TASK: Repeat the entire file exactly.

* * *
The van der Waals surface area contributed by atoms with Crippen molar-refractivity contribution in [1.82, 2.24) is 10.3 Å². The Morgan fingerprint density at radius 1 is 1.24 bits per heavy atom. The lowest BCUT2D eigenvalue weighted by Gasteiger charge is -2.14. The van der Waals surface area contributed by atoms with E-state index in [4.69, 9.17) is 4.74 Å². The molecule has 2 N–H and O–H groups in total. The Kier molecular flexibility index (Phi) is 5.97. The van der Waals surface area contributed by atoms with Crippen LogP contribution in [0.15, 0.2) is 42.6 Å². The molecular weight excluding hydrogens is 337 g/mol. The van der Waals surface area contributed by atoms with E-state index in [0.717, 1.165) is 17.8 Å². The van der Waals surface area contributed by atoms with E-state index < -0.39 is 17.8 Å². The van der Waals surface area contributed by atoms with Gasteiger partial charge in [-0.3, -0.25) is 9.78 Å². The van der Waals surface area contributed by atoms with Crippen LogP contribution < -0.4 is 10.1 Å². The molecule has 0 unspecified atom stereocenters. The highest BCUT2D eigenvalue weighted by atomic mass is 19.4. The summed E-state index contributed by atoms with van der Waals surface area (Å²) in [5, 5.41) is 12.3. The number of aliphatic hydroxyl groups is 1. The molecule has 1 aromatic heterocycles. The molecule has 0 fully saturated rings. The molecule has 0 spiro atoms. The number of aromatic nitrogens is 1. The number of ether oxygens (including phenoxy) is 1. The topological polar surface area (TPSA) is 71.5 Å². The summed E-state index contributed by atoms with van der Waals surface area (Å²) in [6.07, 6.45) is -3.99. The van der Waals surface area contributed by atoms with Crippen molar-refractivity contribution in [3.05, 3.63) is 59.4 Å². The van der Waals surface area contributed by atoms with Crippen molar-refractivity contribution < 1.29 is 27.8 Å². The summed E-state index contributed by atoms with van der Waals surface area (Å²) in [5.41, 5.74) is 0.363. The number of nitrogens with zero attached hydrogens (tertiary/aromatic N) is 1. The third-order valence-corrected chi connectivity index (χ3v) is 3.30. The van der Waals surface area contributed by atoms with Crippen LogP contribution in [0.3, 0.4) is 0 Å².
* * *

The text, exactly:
The van der Waals surface area contributed by atoms with Crippen molar-refractivity contribution in [1.82, 2.24) is 10.3 Å². The Morgan fingerprint density at radius 1 is 1.24 bits per heavy atom. The lowest BCUT2D eigenvalue weighted by Gasteiger charge is -2.14. The van der Waals surface area contributed by atoms with E-state index in [4.69, 9.17) is 4.74 Å². The molecule has 2 N–H and O–H groups in total. The Kier molecular flexibility index (Phi) is 5.97. The van der Waals surface area contributed by atoms with Crippen LogP contribution in [0.15, 0.2) is 42.6 Å². The molecular weight excluding hydrogens is 337 g/mol. The van der Waals surface area contributed by atoms with E-state index in [0.717, 1.165) is 17.8 Å². The van der Waals surface area contributed by atoms with E-state index < -0.39 is 17.8 Å². The van der Waals surface area contributed by atoms with Gasteiger partial charge in [-0.3, -0.25) is 9.78 Å². The van der Waals surface area contributed by atoms with Crippen LogP contribution < -0.4 is 10.1 Å². The molecule has 0 unspecified atom stereocenters. The highest BCUT2D eigenvalue weighted by atomic mass is 19.4. The summed E-state index contributed by atoms with van der Waals surface area (Å²) in [5, 5.41) is 12.3. The number of aliphatic hydroxyl groups is 1. The molecule has 1 aromatic heterocycles. The molecule has 0 fully saturated rings. The molecule has 0 spiro atoms. The number of aromatic nitrogens is 1. The number of ether oxygens (including phenoxy) is 1. The topological polar surface area (TPSA) is 71.5 Å². The summed E-state index contributed by atoms with van der Waals surface area (Å²) in [6.07, 6.45) is -3.99. The van der Waals surface area contributed by atoms with Crippen molar-refractivity contribution in [3.05, 3.63) is 59.4 Å². The van der Waals surface area contributed by atoms with Crippen molar-refractivity contribution < 1.29 is 27.8 Å². The summed E-state index contributed by atoms with van der Waals surface area (Å²) in [5.41, 5.74) is 0.363. The number of nitrogens with zero attached hydrogens (tertiary/aromatic N) is 1. The third-order valence-corrected chi connectivity index (χ3v) is 3.30. The van der Waals surface area contributed by atoms with Crippen LogP contribution in [0.3, 0.4) is 0 Å².